Manhattan Beach, CA (Vocus) May 1, 2010
Horror movies are as much a part of American culture as baseball and apple pie. Unlike the latter however, they tend to elicit the emotions of fear, horror and terror. Their plots frequently involve themes of death, the supernatural or mental illness. Many horror movies also include a central villain. Early horror movies are largely based on classic literature of the gothic/horror genre, such as 'Dracula', 'Frankenstein', 'The Phantom of the Opera', and 'Dr. Jekyll and Mr. Hyde'. More recent horror films continue to exploit the monsters of literature, and also draw inspiration from the insecurities of modern life ('The Wolfman', 'The Uninvited', 'The Stepfather').
Throughout history, horror movies have been dismissed by mainstream critics as violent, low budget B movies and exploitation films. Nonetheless, all the major studios and many respected directors, including Alfred Hitchcock, Roman Polanski, Stanley Kubrick, Martin Scorsese, and Francis Ford Coppola, have made forays into the genre.
“I was always a closet horror fan,” says Don Sumner, Founder and Editor-in-Chief of Best-horror-movies.com and the book Horror Movie Freak due out in August 2010, “until one day when I finished watching my latest horror movie rental and went to the computer to do a little research on the subject.” What Sumner found was evidence of a multi-million dollar industry and a ton of sites full of information about horror movies. He knew then he was not alone.
What Sumner noticed in his research though was that none of the web sites really engaged him and made him feel like he was at home. In other words, Sumner envisioned a site not only appealing to viewers looking for horror movie information and trivia, but one that would host a ‘community’ where fans could share their ideas, their feelings, their love of horror with one another. Knowing he was on to something, Sumner launched the website Best-horror-movies.com in 2006 to give true horror fans what they really want. “As a horror movie fan myself,” says Sumner, “I was always disheartened by what I call the ‘horror intelligentsia’ - mainstream reviewers and film academics that pick on horror. Rather than regurgitate their point of view on the genre, I wanted to create a content-driven website where horror movie enthusiasts could read about what other horror enthusiasts thought, and eventually interact with each other via blogs, forums and chat rooms.”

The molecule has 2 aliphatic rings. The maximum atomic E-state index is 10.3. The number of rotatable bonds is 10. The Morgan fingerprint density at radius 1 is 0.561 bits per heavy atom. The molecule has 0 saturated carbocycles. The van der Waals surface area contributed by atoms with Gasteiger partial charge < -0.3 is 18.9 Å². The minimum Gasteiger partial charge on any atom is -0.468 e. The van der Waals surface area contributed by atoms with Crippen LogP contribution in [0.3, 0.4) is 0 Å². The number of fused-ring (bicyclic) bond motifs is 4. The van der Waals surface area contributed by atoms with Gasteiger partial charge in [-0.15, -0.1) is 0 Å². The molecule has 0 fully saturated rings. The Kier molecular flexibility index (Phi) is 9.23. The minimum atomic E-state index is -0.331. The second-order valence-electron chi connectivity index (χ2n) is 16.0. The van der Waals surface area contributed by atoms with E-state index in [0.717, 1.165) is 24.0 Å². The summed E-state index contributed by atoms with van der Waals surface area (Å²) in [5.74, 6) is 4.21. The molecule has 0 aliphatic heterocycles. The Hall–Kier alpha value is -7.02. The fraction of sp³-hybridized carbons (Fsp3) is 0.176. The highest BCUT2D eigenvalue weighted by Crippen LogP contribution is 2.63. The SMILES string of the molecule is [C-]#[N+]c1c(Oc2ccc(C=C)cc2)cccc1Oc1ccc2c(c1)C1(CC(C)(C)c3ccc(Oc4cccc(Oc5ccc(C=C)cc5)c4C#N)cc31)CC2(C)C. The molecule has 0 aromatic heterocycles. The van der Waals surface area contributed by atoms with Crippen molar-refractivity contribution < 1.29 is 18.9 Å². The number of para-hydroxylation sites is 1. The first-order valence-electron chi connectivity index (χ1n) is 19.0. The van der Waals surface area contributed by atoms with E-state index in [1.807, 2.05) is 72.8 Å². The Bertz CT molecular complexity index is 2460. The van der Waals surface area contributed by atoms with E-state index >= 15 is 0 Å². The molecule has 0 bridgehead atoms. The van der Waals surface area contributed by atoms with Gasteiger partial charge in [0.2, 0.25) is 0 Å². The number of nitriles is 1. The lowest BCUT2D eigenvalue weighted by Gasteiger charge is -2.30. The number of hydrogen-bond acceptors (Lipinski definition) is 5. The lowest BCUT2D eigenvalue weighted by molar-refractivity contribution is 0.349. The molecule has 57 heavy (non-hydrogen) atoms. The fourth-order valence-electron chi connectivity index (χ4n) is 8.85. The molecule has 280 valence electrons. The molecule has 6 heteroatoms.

Little did Sumner know at the time this platform and subsequent user activity would quickly have Best-horror-movies.com generating over a million page views a month and would render him USA Today’s ‘expert on horror movie locales’. People everywhere were coming out of the woodwork, anxious to get in touch with their inner horror movie freak.
With literally thousands of horror movie aficionados clamoring for more, now it was time for a book.
“We immediately went to the Best-horror-movies.com fan base and asked them what horror movies they wanted to see featured in Horror Movie Freak,” remembers Sumner, “From there we realized the importance of including every subgenre of horror; for example one chapter’s dedicated to remakes and reimaging. Other subgenres include classics, Asian horror, zombies, homicidal slashers, vampires, monsters, ghost stories and more. In short, we wanted to give horror movie fans a sort of road map, letting them know which films the horror community considers an essential part of the journey in becoming a horror movie freak.”
In addition to Best-horror-movies.com fans, Sumner enrolled other experts in the horror movie industry – reviewers, filmmakers, actors and writers to give their input. The result is one of the best horror reference guides in history. With over 250 color illustrations, Horror Movie Freak also includes a DVD of George A. Romero’s 1968 original zombie movie masterpiece 'Night of the Living Dead' with a special introduction by Don Sumner.
Horror movie fans - admitted or closeted - may rest assured that if the growth of the industry is any indication, their thirst for horror will always be fulfilled.
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